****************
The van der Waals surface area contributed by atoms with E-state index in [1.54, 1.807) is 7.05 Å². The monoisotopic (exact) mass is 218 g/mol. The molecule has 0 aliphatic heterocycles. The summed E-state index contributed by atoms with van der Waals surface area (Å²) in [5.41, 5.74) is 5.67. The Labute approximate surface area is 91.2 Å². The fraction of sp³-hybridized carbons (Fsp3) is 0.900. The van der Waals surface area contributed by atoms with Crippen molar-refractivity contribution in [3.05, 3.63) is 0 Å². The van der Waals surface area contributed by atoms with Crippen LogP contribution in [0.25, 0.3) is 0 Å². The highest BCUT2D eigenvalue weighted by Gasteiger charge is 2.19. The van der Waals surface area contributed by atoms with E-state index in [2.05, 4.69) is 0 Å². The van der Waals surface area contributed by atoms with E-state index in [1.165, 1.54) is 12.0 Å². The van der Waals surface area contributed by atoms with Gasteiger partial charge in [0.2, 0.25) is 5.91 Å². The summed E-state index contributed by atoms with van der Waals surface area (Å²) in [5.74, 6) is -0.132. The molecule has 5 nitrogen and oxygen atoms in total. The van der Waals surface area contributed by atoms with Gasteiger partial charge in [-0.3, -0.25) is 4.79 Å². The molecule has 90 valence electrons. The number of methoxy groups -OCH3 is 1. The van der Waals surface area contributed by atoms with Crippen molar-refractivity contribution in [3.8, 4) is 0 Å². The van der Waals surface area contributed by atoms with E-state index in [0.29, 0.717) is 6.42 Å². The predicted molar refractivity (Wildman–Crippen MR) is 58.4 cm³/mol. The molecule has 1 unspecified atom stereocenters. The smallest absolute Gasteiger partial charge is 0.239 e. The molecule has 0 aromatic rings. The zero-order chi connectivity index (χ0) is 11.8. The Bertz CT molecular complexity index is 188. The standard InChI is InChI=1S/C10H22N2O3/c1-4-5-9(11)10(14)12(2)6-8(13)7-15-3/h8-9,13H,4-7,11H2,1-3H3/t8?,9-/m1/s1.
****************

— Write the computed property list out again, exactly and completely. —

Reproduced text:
The van der Waals surface area contributed by atoms with E-state index in [1.54, 1.807) is 7.05 Å². The monoisotopic (exact) mass is 218 g/mol. The molecule has 0 aliphatic heterocycles. The summed E-state index contributed by atoms with van der Waals surface area (Å²) in [5.41, 5.74) is 5.67. The Labute approximate surface area is 91.2 Å². The fraction of sp³-hybridized carbons (Fsp3) is 0.900. The van der Waals surface area contributed by atoms with Crippen molar-refractivity contribution in [3.05, 3.63) is 0 Å². The van der Waals surface area contributed by atoms with Crippen LogP contribution in [0.25, 0.3) is 0 Å². The highest BCUT2D eigenvalue weighted by Gasteiger charge is 2.19. The van der Waals surface area contributed by atoms with E-state index in [2.05, 4.69) is 0 Å². The van der Waals surface area contributed by atoms with E-state index in [1.165, 1.54) is 12.0 Å². The van der Waals surface area contributed by atoms with Gasteiger partial charge in [0.2, 0.25) is 5.91 Å². The summed E-state index contributed by atoms with van der Waals surface area (Å²) in [5.74, 6) is -0.132. The molecule has 5 nitrogen and oxygen atoms in total. The van der Waals surface area contributed by atoms with Gasteiger partial charge in [-0.3, -0.25) is 4.79 Å². The molecule has 90 valence electrons. The number of methoxy groups -OCH3 is 1. The van der Waals surface area contributed by atoms with Crippen molar-refractivity contribution in [3.8, 4) is 0 Å². The van der Waals surface area contributed by atoms with E-state index in [0.29, 0.717) is 6.42 Å². The predicted molar refractivity (Wildman–Crippen MR) is 58.4 cm³/mol. The molecule has 1 unspecified atom stereocenters. The smallest absolute Gasteiger partial charge is 0.239 e. The molecule has 0 aromatic rings. The zero-order chi connectivity index (χ0) is 11.8. The Bertz CT molecular complexity index is 188. The standard InChI is InChI=1S/C10H22N2O3/c1-4-5-9(11)10(14)12(2)6-8(13)7-15-3/h8-9,13H,4-7,11H2,1-3H3/t8?,9-/m1/s1.